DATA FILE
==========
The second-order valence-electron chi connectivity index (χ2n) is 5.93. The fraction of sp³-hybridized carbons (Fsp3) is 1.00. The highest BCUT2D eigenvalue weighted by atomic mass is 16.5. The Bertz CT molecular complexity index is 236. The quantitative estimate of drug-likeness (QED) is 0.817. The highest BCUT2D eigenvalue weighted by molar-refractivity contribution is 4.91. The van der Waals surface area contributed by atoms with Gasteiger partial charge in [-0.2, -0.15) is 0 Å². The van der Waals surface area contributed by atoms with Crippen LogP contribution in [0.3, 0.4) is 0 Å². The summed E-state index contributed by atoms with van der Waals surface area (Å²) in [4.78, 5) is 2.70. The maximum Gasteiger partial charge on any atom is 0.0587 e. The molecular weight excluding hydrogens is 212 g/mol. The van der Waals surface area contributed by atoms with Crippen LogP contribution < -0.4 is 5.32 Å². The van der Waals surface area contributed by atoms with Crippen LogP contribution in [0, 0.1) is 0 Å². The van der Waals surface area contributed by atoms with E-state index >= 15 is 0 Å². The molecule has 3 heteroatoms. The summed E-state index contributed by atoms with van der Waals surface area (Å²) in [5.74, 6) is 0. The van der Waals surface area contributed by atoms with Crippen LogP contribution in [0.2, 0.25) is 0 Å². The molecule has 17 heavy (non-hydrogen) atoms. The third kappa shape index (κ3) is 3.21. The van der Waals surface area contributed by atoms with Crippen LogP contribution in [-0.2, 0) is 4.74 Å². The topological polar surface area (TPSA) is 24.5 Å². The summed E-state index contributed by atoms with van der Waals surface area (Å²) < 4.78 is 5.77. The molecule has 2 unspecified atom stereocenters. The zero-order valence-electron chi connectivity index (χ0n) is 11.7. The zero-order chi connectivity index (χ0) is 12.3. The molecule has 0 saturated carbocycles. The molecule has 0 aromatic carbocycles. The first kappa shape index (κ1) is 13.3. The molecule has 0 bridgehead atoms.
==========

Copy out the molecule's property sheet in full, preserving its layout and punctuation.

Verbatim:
The second-order valence-electron chi connectivity index (χ2n) is 5.93. The fraction of sp³-hybridized carbons (Fsp3) is 1.00. The highest BCUT2D eigenvalue weighted by atomic mass is 16.5. The Bertz CT molecular complexity index is 236. The quantitative estimate of drug-likeness (QED) is 0.817. The highest BCUT2D eigenvalue weighted by molar-refractivity contribution is 4.91. The van der Waals surface area contributed by atoms with Gasteiger partial charge in [-0.2, -0.15) is 0 Å². The van der Waals surface area contributed by atoms with Crippen LogP contribution in [0.3, 0.4) is 0 Å². The summed E-state index contributed by atoms with van der Waals surface area (Å²) in [4.78, 5) is 2.70. The maximum Gasteiger partial charge on any atom is 0.0587 e. The molecular weight excluding hydrogens is 212 g/mol. The van der Waals surface area contributed by atoms with Crippen LogP contribution < -0.4 is 5.32 Å². The van der Waals surface area contributed by atoms with Crippen LogP contribution in [0, 0.1) is 0 Å². The van der Waals surface area contributed by atoms with E-state index >= 15 is 0 Å². The molecule has 3 heteroatoms. The summed E-state index contributed by atoms with van der Waals surface area (Å²) in [5.74, 6) is 0. The van der Waals surface area contributed by atoms with Crippen LogP contribution in [0.2, 0.25) is 0 Å². The molecule has 17 heavy (non-hydrogen) atoms. The third kappa shape index (κ3) is 3.21. The van der Waals surface area contributed by atoms with Crippen LogP contribution in [-0.2, 0) is 4.74 Å². The topological polar surface area (TPSA) is 24.5 Å². The summed E-state index contributed by atoms with van der Waals surface area (Å²) < 4.78 is 5.77. The molecule has 2 unspecified atom stereocenters. The zero-order valence-electron chi connectivity index (χ0n) is 11.7. The zero-order chi connectivity index (χ0) is 12.3. The molecule has 0 saturated carbocycles. The molecule has 0 aromatic carbocycles. The first kappa shape index (κ1) is 13.3. The molecule has 0 bridgehead atoms.